Washington City Paper
"The sheer range of music on offer is astonishing."
"More than a music documentary."
"Makes the whole period come alive."
Film Journal International
"Carries with it a sense of discovery so profound it’s practically archaeological."
"Engaging and detailed. A kind of cultural restoration project."
Bay Area Reporter
"Infectious music. Shattering."
"What makes this film unique – and uniquely powerful – is its detailed account of the richness and vitality of the culture that was all but destroyed by the Khmer Rouge."
Asian Educational Media Service
"This film is captivating, moving, and informative—it’s an outstanding production."
Educational Media Reviews Online
"A powerful film about the enduring legacy of a culture's music even in times of severe repression, this is highly recommended."
"A huge revelation for the music history books...Provides a completely refreshing new perspective."
"Riveting. At once exotic and familiar, intoxicating and revelatory."
Asbury Park Press
"A poetic remembering of a culture lost during war. Serves as an ode to gentle, loving people who suffered terribly, but somehow have kept their spirit."
Helena Independent Record
"This story needs to be told, and this music needs to be heard."
Santa Fe New Mexican
"Stunningly told and peerlessly edited. Lush with gorgeous sights and sounds."
"A celebration of music's resilient, lingering power."
"A fascinating, beautifully realized story that urgently needs telling."
"Pirozzi gets it right. [The film] assists in deepening the humanity and underscoring the richness of Cambodian culture."
From the Projection Room
"A labor of love that shines the spotlight on performers who made great music and whose legacy was almost erased."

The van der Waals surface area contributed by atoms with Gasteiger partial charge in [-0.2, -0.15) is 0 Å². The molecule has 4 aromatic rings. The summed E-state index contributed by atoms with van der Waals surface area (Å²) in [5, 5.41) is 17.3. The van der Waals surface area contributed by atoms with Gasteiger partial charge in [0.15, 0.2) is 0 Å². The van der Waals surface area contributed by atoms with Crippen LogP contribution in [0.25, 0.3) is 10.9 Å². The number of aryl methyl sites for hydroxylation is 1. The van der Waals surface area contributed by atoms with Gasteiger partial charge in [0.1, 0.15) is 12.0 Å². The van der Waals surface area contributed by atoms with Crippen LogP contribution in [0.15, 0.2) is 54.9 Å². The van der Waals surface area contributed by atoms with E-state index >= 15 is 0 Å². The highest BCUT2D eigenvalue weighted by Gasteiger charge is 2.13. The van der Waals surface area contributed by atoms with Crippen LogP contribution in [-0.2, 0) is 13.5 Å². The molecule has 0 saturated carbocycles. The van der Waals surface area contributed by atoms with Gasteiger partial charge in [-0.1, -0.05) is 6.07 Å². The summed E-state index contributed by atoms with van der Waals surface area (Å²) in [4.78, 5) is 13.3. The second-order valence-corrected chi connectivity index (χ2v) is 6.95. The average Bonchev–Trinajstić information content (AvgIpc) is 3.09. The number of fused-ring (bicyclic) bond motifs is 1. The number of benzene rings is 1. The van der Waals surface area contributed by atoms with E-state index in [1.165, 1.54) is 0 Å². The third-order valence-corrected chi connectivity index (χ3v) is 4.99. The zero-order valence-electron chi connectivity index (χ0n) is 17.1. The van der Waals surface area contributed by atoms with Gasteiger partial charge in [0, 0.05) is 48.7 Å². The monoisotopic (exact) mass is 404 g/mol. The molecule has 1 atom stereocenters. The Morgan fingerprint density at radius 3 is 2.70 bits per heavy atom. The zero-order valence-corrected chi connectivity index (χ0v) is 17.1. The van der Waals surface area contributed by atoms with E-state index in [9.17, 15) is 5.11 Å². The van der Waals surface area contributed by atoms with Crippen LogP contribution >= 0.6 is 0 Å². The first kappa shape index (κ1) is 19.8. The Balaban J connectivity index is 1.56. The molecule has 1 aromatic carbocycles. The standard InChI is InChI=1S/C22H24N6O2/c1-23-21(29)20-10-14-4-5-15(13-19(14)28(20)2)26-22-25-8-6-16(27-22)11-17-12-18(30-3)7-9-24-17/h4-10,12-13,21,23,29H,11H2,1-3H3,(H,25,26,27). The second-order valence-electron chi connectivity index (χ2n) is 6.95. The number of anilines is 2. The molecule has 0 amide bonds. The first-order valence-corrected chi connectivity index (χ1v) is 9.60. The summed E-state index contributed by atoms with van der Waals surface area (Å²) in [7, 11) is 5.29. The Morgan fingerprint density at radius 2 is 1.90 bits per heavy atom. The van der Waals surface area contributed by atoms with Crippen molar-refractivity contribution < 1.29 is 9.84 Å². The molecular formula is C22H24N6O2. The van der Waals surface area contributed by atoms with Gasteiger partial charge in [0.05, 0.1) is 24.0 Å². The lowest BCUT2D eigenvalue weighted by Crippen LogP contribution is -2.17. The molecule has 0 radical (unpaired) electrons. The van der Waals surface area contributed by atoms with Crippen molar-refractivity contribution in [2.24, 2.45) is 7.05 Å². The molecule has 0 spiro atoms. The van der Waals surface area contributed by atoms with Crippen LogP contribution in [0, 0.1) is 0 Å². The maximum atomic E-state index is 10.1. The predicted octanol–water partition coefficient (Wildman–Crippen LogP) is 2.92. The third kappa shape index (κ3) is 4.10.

Reel and Rock
"Crucial. A testament to human resilience."
Rochester City Newspaper
"This is a fantastic film then, filled with terrific music and colourful characters, all tied together by an astute journalistic heart."
Reel World Reviews
"Any admirer of historic footage will love the jewels to be found in this film."
"A giddy whirlwind...tons of vintage footage."
"Cambodia's music scene had plenty to offer."
San Francisco Weekly
"Employs clever animation and colorful sequences to capture the energy of the rock scene."
"Reminds us of music's essential role as cultural unifier."
"This film does a great job capturing this little known gem of history.”
Madison Film Forum
"A glowing tribute to the universality of art."
"Fitting into a niche of heart-stirring music documentaries like 'Searching for Sugar Man' and '20 Feet From Stardom.'"
New York Times Feature - Written by Ben Sisario
New York Times
"A Go Go" Clip
New York Times
"That the documentary exists at all is a triumph."
"Personal and detailed. This project was an extensive undertaking."
"Remarkable. The footage is a revelation."
Boston Globe Feature
"The country’s music scene was special—a vital force in a rapidly changing nation."
Wall Street Journal
"The sound is thrillingly new for American audiences."
"Revives a lost art. Bracing."
New York Daily News
"Sometimes a music documentary reaches a state of transcendence. John Pirozzi’s new film is that kind of movie."
Phoenix New Times
"Paints a picture of...Phnom Penh as a vibrant city teeming with garage bands and rebellious rockers."
"Patches together the vibrant, fraught history of the Cambodian rock and roll scene."
"A spellbinding survey of Cambodia’s lost era of psychedelia-infused lounge rock and roll. A high watermark of investigative journalism."
"A real crowd-pleaser."
San Francisco Chronicle Feature
"Does the world a service in documenting the era."
"You can’t help but marvel at the power of (music) to sustain itself through the people who made it, and those who love it."
Al Jazeera America
"Part historical document, part celebration of a nearly lost form."
"Wonderful trove of well-edited archival footage."
"Expertly weaves Cambodian history and political strife through the lens of rock and roll."
"[An] extraordinary story of the spirit of youth culture in the face of genocide"
"An essential document for anyone with an interest in the history of popular music from around the world."
All Things Considered
The Leonard Lopate Show
BBC World Service
Huffington Post Live
Tom Schnabel's Rhythm Planet
Press Play with Madeleine Brand
Bodega Pop Live with Gary Sullivan
Hannah Dunphy interviews Dr. LinDa Saphan
International Center for Transitional Justice
"Explores the unique fusion of sounds coming out of Cambodia in the 1960s and 1970s."